“When we elect officials, we have to hold them accountable,” Lopez, the school district’s former Guidance and Counseling coordinator who spearheaded the petition drive, said after Vargas’ suspension. “We need to speak up.”
As the board’s president, Vargas served as the school board’s leader and the district’s spokesman.
Elected to the board’s Place 1 seat in May 2015, Vargas had served as its president since May 2017.
Last year, he won re-election to the term which was to expire in May 2021.
During the hearing, Caso claimed the law was unconstitutional, arguing it undermines the electoral process and violates the sanctity of the vote.
Caso also argued the petitioners targeted Vargas with the law which he claimed “discriminates against elected officials.”
“There have been countless county officials who have been intoxicated,” he said. “There’s an overly broad definition of intoxication. It’s got to be habitual. In this case, the petitioners are presenting one incident of drunkenness. In this case, there’s no habitual problem demonstrated.”
Meanwhile, Dan Sanchez, the former Cameron County commissioner representing Vargas in the criminal case charging him with driving while intoxicated, argued the petitioners aimed to remove his client to shift power from the school board’s majority which supports him.
“It’s political,” Sanchez told Bañales. “It’s about control of the school board.”
Bañales overruled the attorneys’ arguments. He ordered Vargas suspended pending the judge’s appointment of a replacement.
Vargas would have remained suspended until an April 13 civil trial, when a jury was expected to decide whether to remove him from the school board.
However, Vargas’ resignation allowed school board members to appoint his replacement.
Board members reviewed about six candidates before appointing Olivarez to serve in the Place 1 seat until May, when voters will elect a trustee, Orlando Lopez, the board’s new president, said after the special meeting.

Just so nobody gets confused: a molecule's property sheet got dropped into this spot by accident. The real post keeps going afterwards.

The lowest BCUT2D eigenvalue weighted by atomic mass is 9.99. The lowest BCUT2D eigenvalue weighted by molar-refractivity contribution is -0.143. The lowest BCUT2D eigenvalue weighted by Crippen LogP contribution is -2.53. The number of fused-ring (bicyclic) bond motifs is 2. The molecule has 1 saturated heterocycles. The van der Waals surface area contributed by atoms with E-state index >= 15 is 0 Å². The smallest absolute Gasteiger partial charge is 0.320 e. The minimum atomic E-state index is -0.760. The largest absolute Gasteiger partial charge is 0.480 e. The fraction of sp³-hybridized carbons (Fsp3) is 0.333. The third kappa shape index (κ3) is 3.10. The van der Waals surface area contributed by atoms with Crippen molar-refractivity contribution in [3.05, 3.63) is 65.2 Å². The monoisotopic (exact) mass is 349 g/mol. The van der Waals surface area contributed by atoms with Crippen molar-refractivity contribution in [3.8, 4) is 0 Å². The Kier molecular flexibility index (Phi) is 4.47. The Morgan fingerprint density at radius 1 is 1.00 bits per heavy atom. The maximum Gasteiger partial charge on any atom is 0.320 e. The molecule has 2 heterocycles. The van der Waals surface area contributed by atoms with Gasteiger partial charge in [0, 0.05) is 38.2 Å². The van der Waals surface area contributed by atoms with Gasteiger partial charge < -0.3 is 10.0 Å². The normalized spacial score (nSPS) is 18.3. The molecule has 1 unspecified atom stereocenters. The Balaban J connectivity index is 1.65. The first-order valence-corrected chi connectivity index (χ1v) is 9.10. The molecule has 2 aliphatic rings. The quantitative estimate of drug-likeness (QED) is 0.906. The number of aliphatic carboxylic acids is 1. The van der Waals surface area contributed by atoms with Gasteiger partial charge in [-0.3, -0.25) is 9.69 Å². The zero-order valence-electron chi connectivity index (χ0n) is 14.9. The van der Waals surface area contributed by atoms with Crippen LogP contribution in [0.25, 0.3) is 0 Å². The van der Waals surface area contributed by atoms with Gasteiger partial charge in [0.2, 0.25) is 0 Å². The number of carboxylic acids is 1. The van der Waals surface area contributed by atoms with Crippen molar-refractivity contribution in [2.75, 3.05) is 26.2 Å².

“He’s a staple of the community,” Lopez said of Olivarez after the meeting.
In his resignation letter, Vargas cited the board’s accomplishments including a staff pay raise, improved student standardized test scores and passage of a $40 million bond issue aimed at building a performing arts center, an aquatics center and an indoor practice field.
“When I first embarked on this elected journey, it was my goal to turn this district around relative to its dysfunction, financial incompetence and leadership instability,” Vargas wrote in his letter dated Dec. 20.
“We have done exactly that — we have turned the district around in all facets — operationally, financially, leadership, etc. We are indeed a gold-standard district and I am proud of my tenure.”
“As I have done before my tenure as an elected school board member, I will continue to fight the good fight along the periphery, especially fighting those mental models and individuals that seek to destroy the growth and positivity our district has achieved.”